The cash-strapped District of Columbia government, pressed for money to pay welfare, pensions, payroll and toher operating costs next month, has borrowed another $20 million from the U.S. Treasury. Treasury already had lent the city $20 million this year.

Yesterday's loan now puts the city $60 million in debt to the Treasury Department. The city borrowed $20 million last year that it has not repaid.

Ivanhoe Donaldson, general assistant to the mayor and head of a D.C. government cash management team, said the city intends to pay back the entire $60 million this fiscal year -- before Oct. 1. He said Mayor Marion Barry may reveal exactly how the loans will be repaid in his overall financial plan to be completed by July 20.

The loan underscored what city officials have called the District government's continuing problem of matching revenue to expenditures. Currently, the city is trying to avoid a projected $172 million budget deficit for this fiscal year. In addition, a decade of overspending and unpaid bills has produced an accumulated budget deficit of $284 million.

Before home rule, when Treasury Department was the city's only bank, government officials could write checks before depositing the funds. since the Treasury would always back up overdrafts. After 1978, when the city began dealing with private banks, officials have been scrambling to make ends meet, without the luxury of continuously overdrawing on checking accounts. e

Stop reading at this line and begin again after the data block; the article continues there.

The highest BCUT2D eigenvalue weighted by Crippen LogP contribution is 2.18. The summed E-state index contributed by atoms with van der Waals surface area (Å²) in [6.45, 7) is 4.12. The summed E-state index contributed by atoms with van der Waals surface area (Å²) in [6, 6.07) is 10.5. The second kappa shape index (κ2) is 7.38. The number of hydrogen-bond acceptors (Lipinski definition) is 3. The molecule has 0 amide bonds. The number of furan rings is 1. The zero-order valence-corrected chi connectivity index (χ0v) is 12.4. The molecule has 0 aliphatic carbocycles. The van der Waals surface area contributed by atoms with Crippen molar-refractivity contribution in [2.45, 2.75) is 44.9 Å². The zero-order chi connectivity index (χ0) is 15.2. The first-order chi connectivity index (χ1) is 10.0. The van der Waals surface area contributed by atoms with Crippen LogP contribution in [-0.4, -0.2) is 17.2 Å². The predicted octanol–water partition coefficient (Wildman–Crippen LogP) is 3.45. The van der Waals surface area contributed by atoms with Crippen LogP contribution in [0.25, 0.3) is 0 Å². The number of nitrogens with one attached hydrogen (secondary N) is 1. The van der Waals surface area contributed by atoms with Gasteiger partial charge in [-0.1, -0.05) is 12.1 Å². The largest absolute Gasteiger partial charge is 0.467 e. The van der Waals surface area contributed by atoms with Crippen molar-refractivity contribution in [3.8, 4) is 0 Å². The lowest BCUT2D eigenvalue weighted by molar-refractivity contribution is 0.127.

The precise state of the city's cash flow crisis was impossible to determine yesterday. But D.C. Comptroller Al Hill said that "the city will meet all of its financial expenditures for the month of June." But Hill refused to discuss specifics. City Administrator Elijah B. Rogers said only, "We don't talk about cash flow."

Rogers asserted that District income-tax refunds, all scheduled to be mailed by July, would not be affected by the situation.

It is known that the city pays out about $28 million in payroll checks each month, in addition to $10 million in pension payments and $12 million in welfare checks.

Donaldson said no decision had been made on whether additional borrowing would be needed this year. Last year, the city borrowed a total of $60 million from the Treasury.

According to D.C. audition Matthew S. Watson, the city, before home rule, had a line of credit with the Treasury allowing it to draw up to $40 million annually. But that $40 million limit is not stated formally, Watson said, and the Treasury generally is not strict about how much the District borrows or when the loans are due.

Since home rule, when the local government was supposed to begin drawing on private banks, city officials have kept open that credit line to Treasury, using the short-term, interest-free loans to get them through lean years.

The Barry administration's use of the Treasury for short-term loans has ignited a continuing quarrel between the mayor and City Council members, who have continuously complained of not being kept informed about the city's financial situation.

Since the home rule charter never intended that the city government continue borrowing from the Treasury, there is no stipulation for the mayor to consult the council before securing a U.S. loan.

Council Chairman Arrington Dixon is pushing legislation that would require the mayor to seek council approval before borrowing money from any source. Dixon, in a memo to his 12 council colleagues, said yesterday's loan "points to the necessity for the council's rapid consideration" of his bill to restrict the mayor's borrowing authority.